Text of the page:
The world needs alternative sustainable fuels as a matter of urgency, especially in the marine transport sector. This is due to strict new regulations demanding reduced sulphur and carbon content in diesels and oils.
Aston University scientists contributed to the ReShip project, where low-quality wood waste, chippings, and unmerchantable wood left in forests after logging has occurred are used to produce new biofuels.
Fast pyrolysis, where material is heated in the absence of oxygen, allows us to convert the wood into crude pyrolysis oil. Compared to petroleum-based oil, however, crude pyrolysis oil cannot be used directly in diesel engines as it is too unstable.
To counter this, the Aston team, led by Professor Tony Bridgwater sought to stabilise freshly produced pyrolysis biofuel using mild, rapid, low-temperature catalytic hydrogen treatment. This research, conducted in cooperation with the Paper and Fibre Research Institute in Norway, attempted to blend bio-oil with conventional diesel and surfactant to form a multi-component fuel.
The most promising fuels were then tested in engines to assess their quality and their potential for use in marine transport.
The Benefits of ReShip Research
The success of this project is vital, with far-reaching benefits to the world of bio-energy and local communities. Speeding up the process of making cost-effective and sustainable fuels could dramatically impact the environmental footprint of marine travel.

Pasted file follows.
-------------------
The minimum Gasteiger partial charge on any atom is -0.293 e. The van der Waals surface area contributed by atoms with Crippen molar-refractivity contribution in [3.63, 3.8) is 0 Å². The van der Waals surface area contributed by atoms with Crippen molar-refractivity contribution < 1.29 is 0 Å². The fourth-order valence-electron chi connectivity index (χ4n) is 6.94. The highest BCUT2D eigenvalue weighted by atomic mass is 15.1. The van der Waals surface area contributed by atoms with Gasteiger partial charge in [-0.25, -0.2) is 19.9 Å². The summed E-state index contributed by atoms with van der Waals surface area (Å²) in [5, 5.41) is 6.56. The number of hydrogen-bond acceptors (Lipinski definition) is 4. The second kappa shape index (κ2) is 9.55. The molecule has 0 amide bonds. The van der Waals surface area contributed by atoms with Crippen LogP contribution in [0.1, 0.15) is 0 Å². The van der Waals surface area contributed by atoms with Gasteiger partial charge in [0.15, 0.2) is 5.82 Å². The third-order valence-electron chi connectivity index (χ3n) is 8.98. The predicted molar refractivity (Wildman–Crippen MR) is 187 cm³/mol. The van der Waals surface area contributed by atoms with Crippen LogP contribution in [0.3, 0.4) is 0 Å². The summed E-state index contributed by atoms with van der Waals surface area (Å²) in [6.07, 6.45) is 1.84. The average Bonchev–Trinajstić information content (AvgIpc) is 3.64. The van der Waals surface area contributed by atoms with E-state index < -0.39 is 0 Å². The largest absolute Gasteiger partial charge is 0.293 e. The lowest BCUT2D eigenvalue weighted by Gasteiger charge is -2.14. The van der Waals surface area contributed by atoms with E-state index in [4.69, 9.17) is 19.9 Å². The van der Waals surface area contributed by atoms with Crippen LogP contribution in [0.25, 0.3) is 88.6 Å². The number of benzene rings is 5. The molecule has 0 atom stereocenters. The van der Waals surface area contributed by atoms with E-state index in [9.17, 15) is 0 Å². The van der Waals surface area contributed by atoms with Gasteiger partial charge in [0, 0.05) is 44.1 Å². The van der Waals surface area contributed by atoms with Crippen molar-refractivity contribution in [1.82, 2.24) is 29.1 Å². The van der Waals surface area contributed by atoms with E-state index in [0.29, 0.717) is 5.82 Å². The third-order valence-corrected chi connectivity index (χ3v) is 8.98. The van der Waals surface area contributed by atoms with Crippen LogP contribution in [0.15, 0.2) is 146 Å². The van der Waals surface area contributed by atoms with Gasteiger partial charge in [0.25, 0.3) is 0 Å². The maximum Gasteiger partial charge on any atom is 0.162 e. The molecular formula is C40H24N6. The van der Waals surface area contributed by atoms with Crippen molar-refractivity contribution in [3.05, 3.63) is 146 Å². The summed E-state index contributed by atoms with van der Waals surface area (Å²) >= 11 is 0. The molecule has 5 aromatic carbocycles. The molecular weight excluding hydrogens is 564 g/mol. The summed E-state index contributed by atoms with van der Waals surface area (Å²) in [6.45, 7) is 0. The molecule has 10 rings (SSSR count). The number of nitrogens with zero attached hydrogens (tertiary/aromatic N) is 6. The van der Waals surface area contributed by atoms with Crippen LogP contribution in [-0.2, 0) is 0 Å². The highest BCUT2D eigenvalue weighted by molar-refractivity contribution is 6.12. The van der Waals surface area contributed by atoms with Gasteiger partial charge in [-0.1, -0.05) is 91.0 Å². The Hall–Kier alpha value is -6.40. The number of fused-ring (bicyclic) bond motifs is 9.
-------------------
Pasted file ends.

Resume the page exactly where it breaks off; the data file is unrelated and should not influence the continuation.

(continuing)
Making fuel sources used in marine transport sustainable is essential for reducing emissions. The ReShip project is designed to help realise a sustainable, low-carbon future.
- Producing Sustainable Power
All of the biomass sourced (wood) comes from Norwegian forests, which represents a significant resource for bioenergy production. Biomass in Norway is also growing faster than it is being consumed. Projects like ReShip will pave the way for large-scale biofuel production in a way that is sustainable and reduces its impact on land usage. Aston University brings extensive experience to the technologies that power biomass and biofuel production, like fast pyrolysis, and we hope to use our research experience to help realise a more sustainable future.
- International Engagement
In Scandinavia, fast pyrolysis oil production is rapidly becoming commercialised. Energy company Fortum is to invest €20m in an integrate bio-oil plant, while Swedish packing firm, Billerud, received €32m from the European Commission to build a new biofuel plant based on forest residues.
The ReShip project is being led by the Paper and Fibre Research Institute in Norway, who are partnered with Aston University and the Norwegian University of Science and Technology. The £321,000 project was funded by Norwegian industry partners and the Research Council of Norway and ran until 2017.
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We welcome collaboration opportunities with academia, government bodies and industry from around the world.